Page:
Nevertheless, the reports described mechanisms that supported nurse practitioners in PHC. One factor integral to success was both community and medical practitioner acceptance of the nurse practitioner role. Where collaborative arrangements across services are in place, the nurse practitioner is able to work across hospital, residential aged care and general practice, resulting in improved continuity of care.

What gets in the way of using nurse practitioners as part of the solution?

Reports continue to describe uncertainty about the role of the nurse practitioner combined with limited understanding of the scope of practice of the role. The confusion exists both at community and health professional level and in some cases extends to direct opposition. As a result, nurse practitioners often describe needing to expend considerable effort educating both their health professional colleagues and community about their role. The release, earlier this year, of the National Cabinet statement Strengthening Medicare included a focus on health professionals working to their full scope of practice. Perhaps, the planned scope of practice review will serve to reduce the widely reported confusion about the role.

The current Medicare Benefits Schedule funding model further contributes to the challenges of sustaining financially viable nurse practitioner roles in general practice, even more so when GP practice is chronically underfunded. Yet, where managers and key stakeholders have had previous experience of working with nurse practitioners, practice models displaying effective collaboration within the practice and connection with external service providers are emerging.

Working together to meet the health care needs of rural communities.

In both the PHC settings and in aged care, the development of nurse practitioner models of care that can address an explicit need and fill a gap in service delivery have the possibility of success. Consider, for example, the potential of a nurse practitioner role focused on those cohorts with chronic and complex conditions to reduce hospital admissions.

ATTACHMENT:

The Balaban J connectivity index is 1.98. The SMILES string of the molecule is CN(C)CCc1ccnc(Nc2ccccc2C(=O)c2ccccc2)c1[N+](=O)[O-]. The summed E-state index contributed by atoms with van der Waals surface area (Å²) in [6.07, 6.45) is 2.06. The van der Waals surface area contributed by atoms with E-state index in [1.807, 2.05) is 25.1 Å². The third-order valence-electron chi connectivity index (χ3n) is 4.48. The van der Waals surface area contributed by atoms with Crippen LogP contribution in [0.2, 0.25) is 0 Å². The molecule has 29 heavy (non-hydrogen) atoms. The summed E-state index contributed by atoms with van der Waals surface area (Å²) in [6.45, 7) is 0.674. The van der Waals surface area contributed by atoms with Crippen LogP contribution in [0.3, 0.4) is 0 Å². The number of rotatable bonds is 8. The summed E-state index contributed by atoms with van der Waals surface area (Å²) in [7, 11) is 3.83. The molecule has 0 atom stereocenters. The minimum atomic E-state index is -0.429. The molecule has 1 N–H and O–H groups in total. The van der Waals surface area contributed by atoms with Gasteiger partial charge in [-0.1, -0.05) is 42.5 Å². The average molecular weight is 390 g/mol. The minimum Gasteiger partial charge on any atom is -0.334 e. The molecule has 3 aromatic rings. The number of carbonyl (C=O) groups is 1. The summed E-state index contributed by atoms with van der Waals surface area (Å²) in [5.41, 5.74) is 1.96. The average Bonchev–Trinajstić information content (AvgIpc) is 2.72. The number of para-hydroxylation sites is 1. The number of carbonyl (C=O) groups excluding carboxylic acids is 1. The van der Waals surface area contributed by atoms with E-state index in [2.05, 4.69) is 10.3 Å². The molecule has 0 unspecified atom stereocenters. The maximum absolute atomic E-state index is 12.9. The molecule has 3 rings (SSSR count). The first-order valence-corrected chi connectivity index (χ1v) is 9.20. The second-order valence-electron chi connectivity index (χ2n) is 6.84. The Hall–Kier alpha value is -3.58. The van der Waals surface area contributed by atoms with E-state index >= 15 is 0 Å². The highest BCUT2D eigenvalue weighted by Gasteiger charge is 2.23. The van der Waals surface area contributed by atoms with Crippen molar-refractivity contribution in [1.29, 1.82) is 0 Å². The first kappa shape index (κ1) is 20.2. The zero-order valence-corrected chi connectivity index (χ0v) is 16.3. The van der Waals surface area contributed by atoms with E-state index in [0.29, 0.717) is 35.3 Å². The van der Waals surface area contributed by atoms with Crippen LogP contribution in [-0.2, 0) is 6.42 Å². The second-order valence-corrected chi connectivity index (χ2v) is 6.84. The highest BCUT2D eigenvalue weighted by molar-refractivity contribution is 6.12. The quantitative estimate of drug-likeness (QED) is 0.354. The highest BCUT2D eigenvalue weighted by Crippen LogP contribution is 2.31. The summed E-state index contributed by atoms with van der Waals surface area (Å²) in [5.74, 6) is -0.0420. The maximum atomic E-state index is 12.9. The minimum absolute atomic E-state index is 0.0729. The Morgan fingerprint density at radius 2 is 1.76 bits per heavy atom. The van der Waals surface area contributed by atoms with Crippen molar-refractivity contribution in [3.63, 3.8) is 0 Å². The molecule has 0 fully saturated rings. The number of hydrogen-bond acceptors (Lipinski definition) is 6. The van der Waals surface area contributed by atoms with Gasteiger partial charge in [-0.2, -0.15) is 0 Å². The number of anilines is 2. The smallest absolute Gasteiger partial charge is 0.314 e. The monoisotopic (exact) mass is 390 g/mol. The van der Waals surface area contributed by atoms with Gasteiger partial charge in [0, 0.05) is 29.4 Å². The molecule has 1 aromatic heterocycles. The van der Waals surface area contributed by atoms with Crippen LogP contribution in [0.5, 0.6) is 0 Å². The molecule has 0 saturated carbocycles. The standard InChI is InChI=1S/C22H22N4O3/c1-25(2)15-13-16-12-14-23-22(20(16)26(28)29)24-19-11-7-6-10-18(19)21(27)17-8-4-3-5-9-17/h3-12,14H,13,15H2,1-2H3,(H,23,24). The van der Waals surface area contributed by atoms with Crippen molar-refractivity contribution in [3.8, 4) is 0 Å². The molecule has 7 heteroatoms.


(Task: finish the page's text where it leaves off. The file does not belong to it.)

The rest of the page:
Creative approaches are being trialled to meet rural workforce challenges and to develop new models of integrated, team-based care. Western New South Wales Primary Health Network trialled a “Grow Your Own” approach with a Nurse Practitioner Scholarship Program. As a result of this program, three registered nurses from Western NSW with a passion for serving their communities are now endorsed nurse practitioners working in regional PHC settings – where they are valued as an integral part of the health care team. We argue that this provides an example of the type of strategic approach needed to begin addressing the rural health workforce shortage.

Rachel Rossiter is an Associate Professor of Nursing and the Higher Degree Research Coordinator at School of Nursing, Paramedicine and Healthcare Sciences at Charles Sturt University in Orange.

Katie Prior is Manager of Education Programs for Western NSW Primary Health Network.

Rosemary Phillips is an experienced health researcher currently assisting with a range of nurse-led research projects.

The statements or opinions expressed in this article reflect the views of the authors and do not necessarily represent the official policy of the AMA, the MJA or InSight+ unless so stated.